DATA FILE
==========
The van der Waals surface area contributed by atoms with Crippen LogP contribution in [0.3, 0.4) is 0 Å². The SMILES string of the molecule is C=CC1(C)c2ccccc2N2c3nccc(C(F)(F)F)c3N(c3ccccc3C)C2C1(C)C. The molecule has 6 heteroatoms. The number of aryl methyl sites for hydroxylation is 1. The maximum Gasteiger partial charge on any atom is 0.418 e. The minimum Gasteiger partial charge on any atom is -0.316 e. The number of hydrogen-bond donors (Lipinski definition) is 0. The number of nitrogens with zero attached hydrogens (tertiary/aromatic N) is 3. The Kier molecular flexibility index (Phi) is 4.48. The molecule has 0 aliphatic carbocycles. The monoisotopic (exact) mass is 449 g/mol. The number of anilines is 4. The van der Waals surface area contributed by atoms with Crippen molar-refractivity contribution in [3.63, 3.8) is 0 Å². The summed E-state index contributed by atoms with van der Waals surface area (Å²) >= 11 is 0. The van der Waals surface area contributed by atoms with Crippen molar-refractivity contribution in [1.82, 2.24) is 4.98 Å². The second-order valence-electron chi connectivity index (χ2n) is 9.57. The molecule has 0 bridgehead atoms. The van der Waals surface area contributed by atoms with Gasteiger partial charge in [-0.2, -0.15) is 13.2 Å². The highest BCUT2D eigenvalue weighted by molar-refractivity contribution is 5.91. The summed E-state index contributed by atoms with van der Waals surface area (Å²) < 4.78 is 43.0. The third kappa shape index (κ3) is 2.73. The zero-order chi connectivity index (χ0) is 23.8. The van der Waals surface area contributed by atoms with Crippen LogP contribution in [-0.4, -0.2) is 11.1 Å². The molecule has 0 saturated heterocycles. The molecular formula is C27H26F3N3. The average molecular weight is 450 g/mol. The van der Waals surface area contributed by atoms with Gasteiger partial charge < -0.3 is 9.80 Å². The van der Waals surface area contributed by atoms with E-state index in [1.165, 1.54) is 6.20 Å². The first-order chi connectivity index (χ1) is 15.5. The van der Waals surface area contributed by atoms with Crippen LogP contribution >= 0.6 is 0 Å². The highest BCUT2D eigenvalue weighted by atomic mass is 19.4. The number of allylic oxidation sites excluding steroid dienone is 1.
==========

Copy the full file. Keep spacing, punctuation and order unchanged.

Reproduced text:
The van der Waals surface area contributed by atoms with Crippen LogP contribution in [0.3, 0.4) is 0 Å². The SMILES string of the molecule is C=CC1(C)c2ccccc2N2c3nccc(C(F)(F)F)c3N(c3ccccc3C)C2C1(C)C. The molecule has 6 heteroatoms. The number of aryl methyl sites for hydroxylation is 1. The maximum Gasteiger partial charge on any atom is 0.418 e. The minimum Gasteiger partial charge on any atom is -0.316 e. The number of hydrogen-bond donors (Lipinski definition) is 0. The number of nitrogens with zero attached hydrogens (tertiary/aromatic N) is 3. The Kier molecular flexibility index (Phi) is 4.48. The molecule has 0 aliphatic carbocycles. The monoisotopic (exact) mass is 449 g/mol. The number of anilines is 4. The van der Waals surface area contributed by atoms with Crippen molar-refractivity contribution in [3.63, 3.8) is 0 Å². The summed E-state index contributed by atoms with van der Waals surface area (Å²) >= 11 is 0. The van der Waals surface area contributed by atoms with Crippen molar-refractivity contribution in [1.82, 2.24) is 4.98 Å². The second-order valence-electron chi connectivity index (χ2n) is 9.57. The molecule has 0 bridgehead atoms. The van der Waals surface area contributed by atoms with Gasteiger partial charge in [-0.2, -0.15) is 13.2 Å². The highest BCUT2D eigenvalue weighted by molar-refractivity contribution is 5.91. The summed E-state index contributed by atoms with van der Waals surface area (Å²) < 4.78 is 43.0. The third kappa shape index (κ3) is 2.73. The zero-order chi connectivity index (χ0) is 23.8. The van der Waals surface area contributed by atoms with Crippen LogP contribution in [-0.4, -0.2) is 11.1 Å². The molecule has 0 saturated heterocycles. The molecular formula is C27H26F3N3. The average molecular weight is 450 g/mol. The van der Waals surface area contributed by atoms with Gasteiger partial charge < -0.3 is 9.80 Å². The van der Waals surface area contributed by atoms with E-state index in [1.165, 1.54) is 6.20 Å². The first-order chi connectivity index (χ1) is 15.5. The van der Waals surface area contributed by atoms with Crippen LogP contribution >= 0.6 is 0 Å². The highest BCUT2D eigenvalue weighted by atomic mass is 19.4. The number of allylic oxidation sites excluding steroid dienone is 1.